Clueless (1995)

As if there could be a list of the best comedies without this classic from the 90s. Loosely based off “Emma” by Jane Austen, the film focuses on Cher Horowitz (Alicia Silverstone) who attempts to make over her friend Tai (Brittany Murphy) in her image of high school royalty. Not only does she present the greatest argument about immigration based on R.V.S.P.-ing to a garden party, but Cher discovers the importance of letting everyone be true to themselves. Along with the witty charisma of Paul Rudd, this film brings together the best of the comedy and coming-of-age genres by promoting positive themes through iconic one-liners like calling someone a full-on Monet (According to Cher, “from far away, it’s okay, but up close it’s a big old mess”). Even though she’s a virgin who can’t drive, Cher is the relatable hero who learns from her mistakes and betters herself because of them. (Zoe Thomas)


Fargo (1996)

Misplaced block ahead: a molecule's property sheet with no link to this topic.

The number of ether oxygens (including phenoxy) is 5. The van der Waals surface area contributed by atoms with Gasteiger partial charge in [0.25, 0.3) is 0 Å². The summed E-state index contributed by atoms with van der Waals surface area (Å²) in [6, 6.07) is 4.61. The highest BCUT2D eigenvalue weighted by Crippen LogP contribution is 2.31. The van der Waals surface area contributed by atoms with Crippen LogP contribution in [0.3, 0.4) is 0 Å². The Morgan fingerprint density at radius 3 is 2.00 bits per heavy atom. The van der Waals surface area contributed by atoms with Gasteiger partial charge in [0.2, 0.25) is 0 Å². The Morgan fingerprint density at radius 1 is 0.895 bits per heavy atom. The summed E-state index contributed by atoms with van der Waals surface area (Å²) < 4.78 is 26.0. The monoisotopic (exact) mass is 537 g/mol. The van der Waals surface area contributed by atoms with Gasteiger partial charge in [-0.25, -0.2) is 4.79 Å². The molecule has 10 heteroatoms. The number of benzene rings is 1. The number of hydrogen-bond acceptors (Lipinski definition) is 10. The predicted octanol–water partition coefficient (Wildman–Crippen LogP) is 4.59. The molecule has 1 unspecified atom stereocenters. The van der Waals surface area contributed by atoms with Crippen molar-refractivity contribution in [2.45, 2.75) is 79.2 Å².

The Coen Brothers‘ signature black comedy is so funny because it’s true, even though the film isn’t actually based on a true story. Rather, the film’s truth comes out of revealing what we as audience members like to believe about those involved in the perfect crime, by involving a cast of characters who are the complete opposite of what we’d normally expect: These criminals and their investigators all speak in an exaggerated “Minnesota nice” dialect. They constantly repeat themselves, and they continue to play at seriousness despite the case around them devolving into a farce before their very eyes. There’s just an earnestness to these people that makes them feel real and makes them so hilarious to watch. Honestly, there’s so much that a perfectly timed “aw geez” can do. (Christina Smith)